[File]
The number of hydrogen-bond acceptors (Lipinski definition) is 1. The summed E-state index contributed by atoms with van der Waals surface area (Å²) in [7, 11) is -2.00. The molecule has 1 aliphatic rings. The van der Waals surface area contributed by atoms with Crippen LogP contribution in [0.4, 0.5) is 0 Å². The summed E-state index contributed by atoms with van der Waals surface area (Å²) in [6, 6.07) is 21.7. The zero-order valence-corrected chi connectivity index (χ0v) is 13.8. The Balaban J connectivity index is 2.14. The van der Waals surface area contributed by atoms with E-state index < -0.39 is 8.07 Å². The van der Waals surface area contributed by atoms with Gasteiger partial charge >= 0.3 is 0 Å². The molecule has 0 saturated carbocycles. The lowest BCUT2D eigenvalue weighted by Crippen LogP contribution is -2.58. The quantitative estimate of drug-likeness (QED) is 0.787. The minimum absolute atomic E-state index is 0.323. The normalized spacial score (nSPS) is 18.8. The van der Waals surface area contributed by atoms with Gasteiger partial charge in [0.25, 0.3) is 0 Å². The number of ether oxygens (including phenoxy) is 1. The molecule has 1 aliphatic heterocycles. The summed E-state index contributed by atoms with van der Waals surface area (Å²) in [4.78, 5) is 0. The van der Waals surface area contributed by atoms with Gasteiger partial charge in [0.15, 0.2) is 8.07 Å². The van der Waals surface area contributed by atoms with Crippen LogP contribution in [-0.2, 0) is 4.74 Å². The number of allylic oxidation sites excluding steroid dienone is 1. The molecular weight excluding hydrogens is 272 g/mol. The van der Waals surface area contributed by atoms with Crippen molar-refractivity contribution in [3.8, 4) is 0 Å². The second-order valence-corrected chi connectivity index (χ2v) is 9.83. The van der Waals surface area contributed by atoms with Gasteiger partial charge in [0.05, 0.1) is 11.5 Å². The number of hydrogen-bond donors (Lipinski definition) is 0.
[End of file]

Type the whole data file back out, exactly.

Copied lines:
The number of hydrogen-bond acceptors (Lipinski definition) is 1. The summed E-state index contributed by atoms with van der Waals surface area (Å²) in [7, 11) is -2.00. The molecule has 1 aliphatic rings. The van der Waals surface area contributed by atoms with Crippen LogP contribution in [0.4, 0.5) is 0 Å². The summed E-state index contributed by atoms with van der Waals surface area (Å²) in [6, 6.07) is 21.7. The zero-order valence-corrected chi connectivity index (χ0v) is 13.8. The Balaban J connectivity index is 2.14. The van der Waals surface area contributed by atoms with E-state index < -0.39 is 8.07 Å². The van der Waals surface area contributed by atoms with Gasteiger partial charge >= 0.3 is 0 Å². The molecule has 0 saturated carbocycles. The lowest BCUT2D eigenvalue weighted by Crippen LogP contribution is -2.58. The quantitative estimate of drug-likeness (QED) is 0.787. The minimum absolute atomic E-state index is 0.323. The normalized spacial score (nSPS) is 18.8. The van der Waals surface area contributed by atoms with Gasteiger partial charge in [0.25, 0.3) is 0 Å². The number of ether oxygens (including phenoxy) is 1. The molecule has 1 aliphatic heterocycles. The summed E-state index contributed by atoms with van der Waals surface area (Å²) in [4.78, 5) is 0. The van der Waals surface area contributed by atoms with Gasteiger partial charge in [0.15, 0.2) is 8.07 Å². The van der Waals surface area contributed by atoms with Crippen LogP contribution in [-0.2, 0) is 4.74 Å². The number of allylic oxidation sites excluding steroid dienone is 1. The molecular weight excluding hydrogens is 272 g/mol. The van der Waals surface area contributed by atoms with Crippen molar-refractivity contribution in [3.8, 4) is 0 Å². The second-order valence-corrected chi connectivity index (χ2v) is 9.83. The van der Waals surface area contributed by atoms with Gasteiger partial charge in [0.05, 0.1) is 11.5 Å². The number of hydrogen-bond donors (Lipinski definition) is 0.